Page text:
2019 SCSC Annual Conference, St. Louis, MO
IAS-Sponsored Session

Art and Natural History III: Italy and the Wider World

Sterling Studio 6
Saturday October 19, 2019, 10:30am-12:00pm

Organizer: Sheryl E. Reiss, Newberry Library

Chair: James Clifton, Sarah Campbell Blaffer Foundation, Museum of Fine Arts, Houston


Irene Backus, Oklahoma State University
“From Ming Deer to Ottoman Tulips: Medici Porcelain and the Migratory Ornament”
Sheryl E. Reiss, Newberry Library and University of Chicago Graham School
“Pope Clement VII, the World beyond Europe, and the Visual Arts: The New World and Africa”

In recent years, the interests of art historians working on early modern Italy have expanded significantly to include encounters with cultures beyond Europe. In the wake of this “global turn,” scholars have opened our eyes to cross-cultural exchange with the Americas, Africa and Asia, and to modes of representing non-European “Others.” Pope Clement VII (reg. 1523-1534), the focus of this paper, is well known for his vacillating relationships with European rulers including the Holy Roman emperor Charles V, the French king Francis I, and the English king Henry VIII. Less well known are his dealings with the world beyond Europe. This paper explores Giulio de’ Medici’s interactions—both as cardinal during the pontificate of Leo X and as pope—with the world beyond Europe. Along with Muslim cultures (especially that of the Ottoman Turks), these interactions were with the recently-encountered cultures of the western hemisphere and with Christian Africa. Particular emphasis will be placed upon how Clement’s engagement with the non-European world can be studied through visual representations and gifted objects. Works of art to be considered include the decorations of the Villa Madama in Rome and the Medici Villa at Poggio a Caiano outside Florence; the Mixtec manuscript Codex Vindobonensis Mexicanus 1, the famed Cortés map of Teotihuacan, and other objects from the western hemisphere including turquoise masks; and gifts from Emperor Dawit II of Ethiopia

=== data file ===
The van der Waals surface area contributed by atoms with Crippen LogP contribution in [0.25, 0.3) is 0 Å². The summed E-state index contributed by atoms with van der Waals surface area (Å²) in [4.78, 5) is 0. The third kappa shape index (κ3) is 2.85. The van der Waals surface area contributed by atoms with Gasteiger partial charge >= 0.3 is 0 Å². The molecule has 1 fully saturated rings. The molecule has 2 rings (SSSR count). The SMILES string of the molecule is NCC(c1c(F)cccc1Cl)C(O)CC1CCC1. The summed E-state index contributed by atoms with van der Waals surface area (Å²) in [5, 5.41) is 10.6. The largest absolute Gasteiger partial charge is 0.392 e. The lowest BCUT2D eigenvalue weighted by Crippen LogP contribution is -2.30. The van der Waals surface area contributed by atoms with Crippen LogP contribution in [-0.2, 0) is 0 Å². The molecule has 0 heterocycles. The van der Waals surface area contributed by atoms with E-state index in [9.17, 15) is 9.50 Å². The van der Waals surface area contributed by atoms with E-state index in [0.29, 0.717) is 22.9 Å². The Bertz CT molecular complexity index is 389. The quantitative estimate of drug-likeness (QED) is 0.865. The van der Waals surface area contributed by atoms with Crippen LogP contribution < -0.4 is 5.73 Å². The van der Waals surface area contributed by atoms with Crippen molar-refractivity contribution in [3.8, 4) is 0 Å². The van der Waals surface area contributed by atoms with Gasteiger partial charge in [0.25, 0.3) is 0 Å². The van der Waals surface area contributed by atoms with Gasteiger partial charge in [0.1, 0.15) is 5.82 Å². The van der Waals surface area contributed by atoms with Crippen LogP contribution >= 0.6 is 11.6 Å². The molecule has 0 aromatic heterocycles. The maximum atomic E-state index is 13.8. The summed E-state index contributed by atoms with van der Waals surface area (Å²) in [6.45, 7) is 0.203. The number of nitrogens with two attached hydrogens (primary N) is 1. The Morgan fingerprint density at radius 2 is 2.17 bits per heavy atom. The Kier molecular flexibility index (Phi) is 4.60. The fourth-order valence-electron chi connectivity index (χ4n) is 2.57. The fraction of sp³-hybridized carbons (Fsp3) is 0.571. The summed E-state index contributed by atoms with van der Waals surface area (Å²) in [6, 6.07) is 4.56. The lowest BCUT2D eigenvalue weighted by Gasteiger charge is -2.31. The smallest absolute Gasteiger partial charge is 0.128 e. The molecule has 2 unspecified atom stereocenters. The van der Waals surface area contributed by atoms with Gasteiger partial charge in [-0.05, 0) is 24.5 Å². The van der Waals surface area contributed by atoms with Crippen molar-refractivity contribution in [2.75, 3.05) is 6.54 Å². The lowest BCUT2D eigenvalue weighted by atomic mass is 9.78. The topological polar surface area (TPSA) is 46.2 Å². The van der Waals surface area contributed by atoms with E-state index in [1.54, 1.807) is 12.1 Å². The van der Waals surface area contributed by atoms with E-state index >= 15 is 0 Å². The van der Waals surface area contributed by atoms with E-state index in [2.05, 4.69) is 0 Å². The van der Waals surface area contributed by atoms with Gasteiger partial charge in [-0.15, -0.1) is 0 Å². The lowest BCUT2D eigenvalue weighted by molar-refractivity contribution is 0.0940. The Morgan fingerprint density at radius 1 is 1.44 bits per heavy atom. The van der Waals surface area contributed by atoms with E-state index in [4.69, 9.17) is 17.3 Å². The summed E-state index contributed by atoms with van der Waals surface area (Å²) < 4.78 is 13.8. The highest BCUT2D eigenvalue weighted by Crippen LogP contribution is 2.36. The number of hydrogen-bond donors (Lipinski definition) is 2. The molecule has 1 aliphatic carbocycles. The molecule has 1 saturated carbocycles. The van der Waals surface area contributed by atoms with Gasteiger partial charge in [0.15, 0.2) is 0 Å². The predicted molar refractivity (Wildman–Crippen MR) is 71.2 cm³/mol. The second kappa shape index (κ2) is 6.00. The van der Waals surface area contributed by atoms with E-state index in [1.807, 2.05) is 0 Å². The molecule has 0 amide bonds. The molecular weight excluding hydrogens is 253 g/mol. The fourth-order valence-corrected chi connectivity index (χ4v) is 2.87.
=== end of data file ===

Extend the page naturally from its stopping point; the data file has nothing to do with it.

Kelli Wood, University of Tennessee
“Conchology, Collecting, and the Crafting of Early Modern Nature”
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